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Think that inflation is ugly here? It ain’t nothing, folks, compared with Turkey, where the annual inflation rate is currently 48.7 per cent. That has humbled the lira, which tumbled 44 per cent in 2021. Talk about shrinking buying power!

In the midst of this, well, September actually, Benj decided to buy Turkcell Iletisim Hizmetleri A.S. (TKC-N) at US$4.41. Given that it now trades at around US$3.40, it has not worked out well. The initial sell target is a beefy US$14.74, far below the US$27 where it traded 15 years ago. Interesting to note is that this is the only company in Turkey dual-listed on the Borsa Istanbul and NYSE, and that while the stock price in New York has dropped substantially, it recently reached a record on the Borsa. That currency exchange thing.

Established in 1993, this Istanbul-based enterprise offers voice, data and video communications. Beyond that, services include television, digital music, and cloud storage. There is more, but you get the drift. Its footprint extends beyond Turkey to Ukraine, Belarus, Azerbaijan, Belarus, Cyprus, Germany, the Netherlands and Ukraine.

The company has been successful, even with a credit rating below investment grade. Revenues have grown quickly, doing better than a double since 2016. The bottom line has remained black every year. The stock trades well below the book value of better than US$5.

Turkcell’s most recent quarter was boffo. Revenues were up 22.3 per cent; EBITDA, or earnings before interest, taxes, depreciation and amortization, was higher by 18.7 per cent and net income set a record, up a hearty 18 per cent. The subscriber base jumped by 1.2 million, the best number since 2007. Success looks like it will beget success, with forward revenue estimated at 20-per-cent growth, up from 18 per cent. But investor beware: If the dramatic fall in the lira is not stayed, it will be difficult to receive a positive return on the NYSE – even if the company does beautifully.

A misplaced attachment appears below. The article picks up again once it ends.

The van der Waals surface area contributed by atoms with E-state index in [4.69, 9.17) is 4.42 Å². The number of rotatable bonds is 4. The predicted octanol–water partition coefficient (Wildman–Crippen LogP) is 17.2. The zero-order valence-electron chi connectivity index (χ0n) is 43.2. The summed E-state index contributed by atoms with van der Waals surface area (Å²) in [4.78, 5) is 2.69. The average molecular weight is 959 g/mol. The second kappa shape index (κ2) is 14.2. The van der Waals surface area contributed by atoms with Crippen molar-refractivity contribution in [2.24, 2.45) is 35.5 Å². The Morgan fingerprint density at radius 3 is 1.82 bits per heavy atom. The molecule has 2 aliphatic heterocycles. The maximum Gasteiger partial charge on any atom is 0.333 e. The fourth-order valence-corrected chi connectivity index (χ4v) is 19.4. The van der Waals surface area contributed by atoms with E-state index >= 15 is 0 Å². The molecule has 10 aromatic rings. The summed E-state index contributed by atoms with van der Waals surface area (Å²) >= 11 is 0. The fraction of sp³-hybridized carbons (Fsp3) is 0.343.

In 2020, the Turkish Wealth Fund became Turkcell’s largest shareholder, buying 26.2 per cent of the shares. The goal of the fund is to invest in strategic sectors, which this certainly is. To guard its position, TWF can elect five of the nine people on the board of directors. Although the risk of financial problems is already low, it feels comforting to have this deep-pocketed investor behind Turkcell.

What is an acceptable strategy when investing in a company that is in a country with high inflation? Well, to some degree, one must remain calm and be prepared for super volatility. For example, on Dec. 7, as the lira plumbed new lows, the Turkish stock market was halted. Twice.

Plus, there are major questions about President Recep Tayyip Erdogan’s strategy. Conventional wisdom is that when inflation is excessively high, interest rates are raised to quell it. The classic example was when Paul Volcker, then chairman of the U.S. Federal Reserve, raised the fed funds rate to 20 per cent in June of 1981. While it worked, the unemployment rate swelled to above 10 per cent. That might not have hurt the mucky mucks so much, but people lower on the food chain were suffering, to be sure. In contrast, the Turkish President recently raised the national minimum wage by 50 per cent to help maintain popular support.

To deal with high inflation, toward the end of last year, Mr. Erdogan lowered interest rates for four straight months. It is hard to find an economist who concurs with this, but Benj is thinking that it might not be so stupid. His feeling is that when interest rates are continually raised, that will naturally increase borrowing costs and the price of many goods as prices must be boosted to cover the additional levy. In addition, labour will demand higher salaries to combat inflation and the higher tariffs. Hey, this isn’t just a Turkish happening, but here in North America, we are facing the same problem on a more nominal level.

Fortunately for investors, Turkcell pays a dividend, recently at 8 US cents. In 2017, one payout touched 27.6 US cents. Yes, it varies dramatically, and often there is no money coming investors’ way. Over all though, this dividend is another reason that Benj feels the stock will ultimately be a good deal.

Another way to receive a benefit from Turkey? With the lira being smashed, travel in the country is becoming cheaper, especially for those people willing to go on the roads less journeyed. A beaten-up currency has often provided Benj with a good reason to visit another country. In this case, he could also check out his investment first-hand.

Benj Gallander and Ben Stadelmann are co-editors of Contra the Heard Investment Letter

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